Jan 20 2012

Willie K’s Sister Consuelo Vanderbilt: The Duchess of Marlborough

William K. Vanderbilt Jr.'s sister Consuelo, the Duchess of Marlborough (center wearing a white blouse) was among the 5,000 spectators gathered at the Mineola grandstand for the 1905 Vanderbilt Cup Race. A 2010 profile from kimmystyle.blogspot.com is reposted here, supplemented by images from my collection.


From Kimmystyle.blogspot.com

February 3, 2010

Consuelo Vanderbilt: Duchess of Endurance


Heiress Consuelo Vanderbilt was born to New York railroad tycoon William Kissam Vanderbilt and his Mobile, Alabama belle and soon to be suffragette Alva Erskine Smith Vanderbilt on March 2nd, 1877 in New York City. Named after her half-American, half- Cuban socialite godmother Consuelo was the ultimate bachelorette of the Golden Age. Notoriously dominated by her quick-witted, extremely ambitious and endlessly self publicizing mother Alva, Consuelo was groomed for marriage to an aristocrat.

In her autobiography she stated she was rigorously educated via tutors and governesses and had mastered reading and writing of French and German languages by the age of eight.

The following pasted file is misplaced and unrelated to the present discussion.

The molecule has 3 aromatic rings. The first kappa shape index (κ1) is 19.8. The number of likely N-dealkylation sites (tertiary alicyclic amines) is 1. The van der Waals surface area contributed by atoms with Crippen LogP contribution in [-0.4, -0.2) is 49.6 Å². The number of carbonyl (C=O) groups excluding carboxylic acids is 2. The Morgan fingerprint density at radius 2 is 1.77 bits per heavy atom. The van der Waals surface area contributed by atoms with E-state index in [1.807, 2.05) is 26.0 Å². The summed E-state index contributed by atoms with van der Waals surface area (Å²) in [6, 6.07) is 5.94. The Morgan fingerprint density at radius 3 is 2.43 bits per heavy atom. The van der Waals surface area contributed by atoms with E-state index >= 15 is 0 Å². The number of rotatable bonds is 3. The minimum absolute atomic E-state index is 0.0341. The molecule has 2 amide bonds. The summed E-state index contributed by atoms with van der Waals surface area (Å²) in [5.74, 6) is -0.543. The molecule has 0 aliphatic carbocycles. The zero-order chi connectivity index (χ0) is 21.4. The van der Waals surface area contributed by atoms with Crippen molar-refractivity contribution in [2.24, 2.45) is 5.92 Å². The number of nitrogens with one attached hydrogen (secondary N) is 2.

Her mother made sure her posture was correct as she had a steel brace fashioned from Consuelo’s forehead to her waist which would later garner her accolades for her regal carriage.

Consuelo was five-eight, very slender with a delicate nose and thick wavy, dark hair. She was warm and very kind and captivated all who came to know the lovely beauty. And it would come as no surprise that the same beauty that was whipped by a riding crop for minor infractions and was told once by her mother when she objected to wearing an outfit chosen by her, “I do the thinking, you do as you are told.”

Consuelo’s mother would later receive five proposals for her daughter’s hand in marriage but Consuelo was only allowed to choose only one of them, Prince Joseph of Battenberg whom Consuelo did not love.

The lovely Consuelo, whose stunning beauty caused the playwright Sir James Barrie, author of Peter Pan to write, “I would wait all night in the rain to see Consuelo Marlborough get into her carriage,” came to embody the slim, tight look that was in vogue during the Edwardian era and she was the prized marital catch of that period.